Colorful candor: Whittle the Wood Stump 10’s Robert Waits taps into Dr. Seuss sensibility
An orange and yellow furry fellow perched atop a Truffula Tree with Humming-Fish beneath might be pushing the boundaries of creativity for some artists. For Robert Waits, such a character is right in the middle of the bell curve.
Waits’ entry in the 20th annual Whittle the Wood Rendezvous drew inspiration from the grand-daddy of children’s literature with Dr. Seuss’s “The Lorax,” tying for Artist’s Choice in the 2019 event.
“Fun to carve, bright colors, all of the important criteria,” he said. “It’s one of the brightest ones I’ve ever done.”
The vibrant, colorful, mustached figure was not Waits’ original intention, though when he began work on a Native American woman with cascading hair, the stump he received didn’t cooperate.
Stump 1 — Nate Hall — “Mountain Migraine”; Rams butting heads
Stump 2 — Matt Ounsworth — “20 for 20”; Animal totem (Second place)
Stump 3 — Jim Valentine — “Buckshot Bill”; Cowboy
Stump 4 — Damon Gorecki — “Wood Haven”; Bench
Stump 5 — Justine Park — “Home of the Brave”; Skull with feathered headdress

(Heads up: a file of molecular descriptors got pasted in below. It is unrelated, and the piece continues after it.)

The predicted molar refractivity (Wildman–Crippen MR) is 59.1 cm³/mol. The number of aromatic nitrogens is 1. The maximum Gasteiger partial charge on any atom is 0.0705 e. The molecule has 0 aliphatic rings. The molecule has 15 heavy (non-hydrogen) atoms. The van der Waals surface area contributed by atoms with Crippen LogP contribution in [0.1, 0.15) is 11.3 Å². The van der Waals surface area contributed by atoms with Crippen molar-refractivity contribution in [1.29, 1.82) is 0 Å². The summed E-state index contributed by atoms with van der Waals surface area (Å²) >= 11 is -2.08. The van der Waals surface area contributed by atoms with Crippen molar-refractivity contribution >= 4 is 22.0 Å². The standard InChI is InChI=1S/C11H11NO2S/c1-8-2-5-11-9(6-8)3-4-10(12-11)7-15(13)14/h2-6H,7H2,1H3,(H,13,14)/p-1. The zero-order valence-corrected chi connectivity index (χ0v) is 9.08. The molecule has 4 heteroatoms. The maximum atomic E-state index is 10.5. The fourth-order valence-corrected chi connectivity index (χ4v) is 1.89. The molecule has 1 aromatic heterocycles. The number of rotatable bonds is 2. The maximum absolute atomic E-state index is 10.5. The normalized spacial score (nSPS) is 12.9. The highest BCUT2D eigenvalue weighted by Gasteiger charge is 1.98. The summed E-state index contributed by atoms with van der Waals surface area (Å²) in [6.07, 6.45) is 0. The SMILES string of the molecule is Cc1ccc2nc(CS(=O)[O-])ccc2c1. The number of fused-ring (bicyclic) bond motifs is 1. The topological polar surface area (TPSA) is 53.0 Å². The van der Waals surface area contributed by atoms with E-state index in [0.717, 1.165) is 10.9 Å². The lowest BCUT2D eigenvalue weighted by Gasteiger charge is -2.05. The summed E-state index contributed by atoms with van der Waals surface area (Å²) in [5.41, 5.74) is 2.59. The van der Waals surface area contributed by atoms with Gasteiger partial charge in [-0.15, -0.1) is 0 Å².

Stump 6 — Joe Srholez — “Xing Yun (Lucky)”; Dragon
Stump 7 — Chad Stratton — “Long Ago”; Wooly mammoth
Stump 8 — Bongo Love — “The Sweet Life”; Hummingbirds (Third place)
Stump 9 — Robert Lyon — “Horse of Course”; Horse
Stump 10 — Robert Waits — The Lorax”; The Lorax (Artist’s Choice)
Stump 11 — Fernando Dulnuan — “The Lion of Judah”; Angel with lion and lamb
Stump 12 — Ken Braun — “Blue”; Velociraptor (First place, People’s Choice, Artist’s Choice)
“The log was in really bad shape, but I was able to trade out just this one time, and off I went,” he said.
The base of the carving also features an etched stone with the hopeful word “Unless” that hints at a happier ending in an otherwise bittersweet book. And, though Waits admits the irony of a wooden carving of a personality synonymous with fighting deforestation, he enjoyed having an opportunity to employ Seuss’s ecological message, with “I speak for the trees” on the other side of the base.
“I’d love to see it at a bookstore or library, somewhere like that,” he said.
Waits, who took back-to-back WTW wins in 2015 and 2016, has boasted more occasions at Whittle the Wood than any other competitor, with this being his 15th year.
Previously living in California, he also had a longer trip than most, though coming from Payson, Arizona still involved 14 hours of driving.
“I love coming out here to Craig each year,” he said.
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When you hear an unholy shriek or a cacophony of chest-pounding hundreds of feet high, you know you’re about to see something fantastic.